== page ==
December 1, 2015

The Economic Situation, December 2015

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The Winter Economy

Fed uncertainty, the levitated dollar, China’s continuing weak economy, Europe’s mixed bag, and US political crazy season combine to yield a slow but somehow sound winter economy. Let’s take it from the top. The most recent third quarter 2015 GDP growth estimate arrived to the tune of 1.5 percent. When considered in terms of a four-quarter moving average, the more inclusive trend yields a rather cool 2.0 percent, well below the yellow dashed line in the accompanying chart that reminds us of the gap between current performance and the longer-run average. 

What about the prospects for closing the GDP gap in the months ahead? Don’t bet on it. According to most soothsayers and forecasters, the chances are slim to none.  The Atlanta Fed’s GDPNow analysts’ December indicator showed GDP growth falling to 1.5 percent, which, as indicated in the accompanying chart, is well below the Blue Chip consensus. Construction, while recovering, is still weak, as is investment in new plants and equipment. Dramatically lower energy prices are stimulating some sectors but newly imposed energy regulations are weakening others. The economy is operating like a strange washing machine that is taking in fresh water while also caught in a spin cycle.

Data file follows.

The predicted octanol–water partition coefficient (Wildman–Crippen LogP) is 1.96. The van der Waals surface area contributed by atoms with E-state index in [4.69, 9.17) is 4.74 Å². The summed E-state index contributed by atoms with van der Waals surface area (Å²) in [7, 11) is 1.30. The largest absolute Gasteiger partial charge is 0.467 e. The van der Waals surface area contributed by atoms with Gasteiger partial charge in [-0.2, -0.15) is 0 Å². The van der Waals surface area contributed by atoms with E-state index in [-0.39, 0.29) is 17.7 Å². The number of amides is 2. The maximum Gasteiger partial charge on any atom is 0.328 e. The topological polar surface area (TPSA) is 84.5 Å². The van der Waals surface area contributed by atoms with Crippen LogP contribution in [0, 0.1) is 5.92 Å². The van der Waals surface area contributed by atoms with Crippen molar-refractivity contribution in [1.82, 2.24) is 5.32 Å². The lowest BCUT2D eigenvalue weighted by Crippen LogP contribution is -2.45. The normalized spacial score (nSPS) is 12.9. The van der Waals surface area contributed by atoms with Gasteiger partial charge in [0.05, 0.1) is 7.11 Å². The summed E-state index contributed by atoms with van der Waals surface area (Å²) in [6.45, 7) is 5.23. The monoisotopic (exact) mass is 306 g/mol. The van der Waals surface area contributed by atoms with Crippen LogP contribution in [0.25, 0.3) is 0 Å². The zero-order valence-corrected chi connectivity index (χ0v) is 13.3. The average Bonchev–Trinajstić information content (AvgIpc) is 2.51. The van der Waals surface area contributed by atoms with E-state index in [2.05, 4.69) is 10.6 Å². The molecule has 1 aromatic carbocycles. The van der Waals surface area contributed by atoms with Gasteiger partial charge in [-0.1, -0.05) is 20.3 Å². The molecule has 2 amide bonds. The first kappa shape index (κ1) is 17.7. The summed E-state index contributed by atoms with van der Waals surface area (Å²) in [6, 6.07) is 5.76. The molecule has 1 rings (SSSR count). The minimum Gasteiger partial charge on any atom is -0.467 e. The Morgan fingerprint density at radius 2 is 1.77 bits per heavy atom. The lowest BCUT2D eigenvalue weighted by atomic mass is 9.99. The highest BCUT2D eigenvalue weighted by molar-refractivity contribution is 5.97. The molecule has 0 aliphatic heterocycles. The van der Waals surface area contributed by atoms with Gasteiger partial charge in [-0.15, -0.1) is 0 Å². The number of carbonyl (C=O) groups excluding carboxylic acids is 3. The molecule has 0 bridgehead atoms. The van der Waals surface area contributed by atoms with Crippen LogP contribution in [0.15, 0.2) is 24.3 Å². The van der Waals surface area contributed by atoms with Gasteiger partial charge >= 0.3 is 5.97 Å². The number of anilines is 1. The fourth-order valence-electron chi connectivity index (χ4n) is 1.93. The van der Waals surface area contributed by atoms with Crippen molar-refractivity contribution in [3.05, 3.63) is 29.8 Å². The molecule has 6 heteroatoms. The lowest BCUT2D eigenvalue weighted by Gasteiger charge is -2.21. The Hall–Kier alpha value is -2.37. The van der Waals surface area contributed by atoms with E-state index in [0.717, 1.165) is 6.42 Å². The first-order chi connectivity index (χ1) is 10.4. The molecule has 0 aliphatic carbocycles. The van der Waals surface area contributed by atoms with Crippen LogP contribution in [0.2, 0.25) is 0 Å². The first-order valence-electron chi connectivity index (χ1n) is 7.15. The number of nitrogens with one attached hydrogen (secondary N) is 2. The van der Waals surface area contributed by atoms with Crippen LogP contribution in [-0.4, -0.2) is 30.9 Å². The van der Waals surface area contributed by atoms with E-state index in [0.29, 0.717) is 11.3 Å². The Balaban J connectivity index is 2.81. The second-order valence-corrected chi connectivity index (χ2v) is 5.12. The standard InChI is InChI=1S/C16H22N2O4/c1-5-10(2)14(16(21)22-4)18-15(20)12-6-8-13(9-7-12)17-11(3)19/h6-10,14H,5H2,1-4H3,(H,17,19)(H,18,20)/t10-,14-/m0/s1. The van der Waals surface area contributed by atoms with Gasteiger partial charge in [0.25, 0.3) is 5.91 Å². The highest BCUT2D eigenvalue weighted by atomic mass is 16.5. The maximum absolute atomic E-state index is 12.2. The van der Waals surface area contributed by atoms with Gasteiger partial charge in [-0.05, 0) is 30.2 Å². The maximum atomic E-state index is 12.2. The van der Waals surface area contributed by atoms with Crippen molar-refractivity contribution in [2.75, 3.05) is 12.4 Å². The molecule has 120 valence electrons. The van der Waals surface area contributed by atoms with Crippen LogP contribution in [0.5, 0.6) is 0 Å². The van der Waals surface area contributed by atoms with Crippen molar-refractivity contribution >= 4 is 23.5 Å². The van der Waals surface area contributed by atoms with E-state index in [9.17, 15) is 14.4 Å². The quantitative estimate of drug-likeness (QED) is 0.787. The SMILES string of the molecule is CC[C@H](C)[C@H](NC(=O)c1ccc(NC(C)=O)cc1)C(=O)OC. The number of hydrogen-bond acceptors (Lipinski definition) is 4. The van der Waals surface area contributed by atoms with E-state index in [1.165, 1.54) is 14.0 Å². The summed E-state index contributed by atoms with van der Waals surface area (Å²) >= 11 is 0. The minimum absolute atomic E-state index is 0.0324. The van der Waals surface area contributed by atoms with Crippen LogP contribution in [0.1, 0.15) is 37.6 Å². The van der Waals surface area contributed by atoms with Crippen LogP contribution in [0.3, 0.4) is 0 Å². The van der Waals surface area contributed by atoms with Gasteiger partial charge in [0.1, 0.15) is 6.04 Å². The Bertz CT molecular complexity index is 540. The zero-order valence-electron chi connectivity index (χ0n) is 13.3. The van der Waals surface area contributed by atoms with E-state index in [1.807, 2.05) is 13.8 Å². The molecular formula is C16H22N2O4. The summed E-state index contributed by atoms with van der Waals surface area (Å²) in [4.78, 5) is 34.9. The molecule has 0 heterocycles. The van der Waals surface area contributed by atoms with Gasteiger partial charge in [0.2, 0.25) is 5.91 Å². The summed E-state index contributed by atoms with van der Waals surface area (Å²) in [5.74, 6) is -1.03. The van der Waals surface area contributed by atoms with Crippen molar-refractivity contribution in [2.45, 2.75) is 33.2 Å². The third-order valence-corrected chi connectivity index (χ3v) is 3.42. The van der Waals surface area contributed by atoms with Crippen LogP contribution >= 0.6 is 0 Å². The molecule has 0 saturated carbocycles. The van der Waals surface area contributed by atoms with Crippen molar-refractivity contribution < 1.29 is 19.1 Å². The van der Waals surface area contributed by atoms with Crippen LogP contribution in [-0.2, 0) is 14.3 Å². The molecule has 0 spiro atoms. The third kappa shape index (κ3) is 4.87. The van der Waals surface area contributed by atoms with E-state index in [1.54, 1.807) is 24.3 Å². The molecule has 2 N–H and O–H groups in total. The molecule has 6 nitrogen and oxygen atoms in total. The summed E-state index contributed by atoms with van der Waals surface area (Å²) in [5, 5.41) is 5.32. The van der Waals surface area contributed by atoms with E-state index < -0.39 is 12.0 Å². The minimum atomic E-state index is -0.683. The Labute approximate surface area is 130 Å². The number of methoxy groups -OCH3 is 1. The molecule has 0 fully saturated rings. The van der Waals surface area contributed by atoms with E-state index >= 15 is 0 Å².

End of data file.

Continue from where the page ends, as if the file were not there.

Growth Components

The effects of this are seen when we examine recent components of GDP growth. As indicated here, consumption—consumer spending—is the big driver. Growing expenditures on services, with healthcare being a major item, account for the strongest part of this. Net trade, driven down by the strong dollar and weaker trading partner growth, is either adding little to the mix or subtracting from it. As indicated in the chart, the advance estimate for the third quarter of 2015 shows inventory reductions as a large negative component of GDP growth. We have no way of knowing if decision makers overreacted to the economy when managing their supply chains or whether sudden increases in consumer spending caught them off guard. But based on recent retail sales data and weaker consumer balance sheets, those inventory cuts may be well-justified.  

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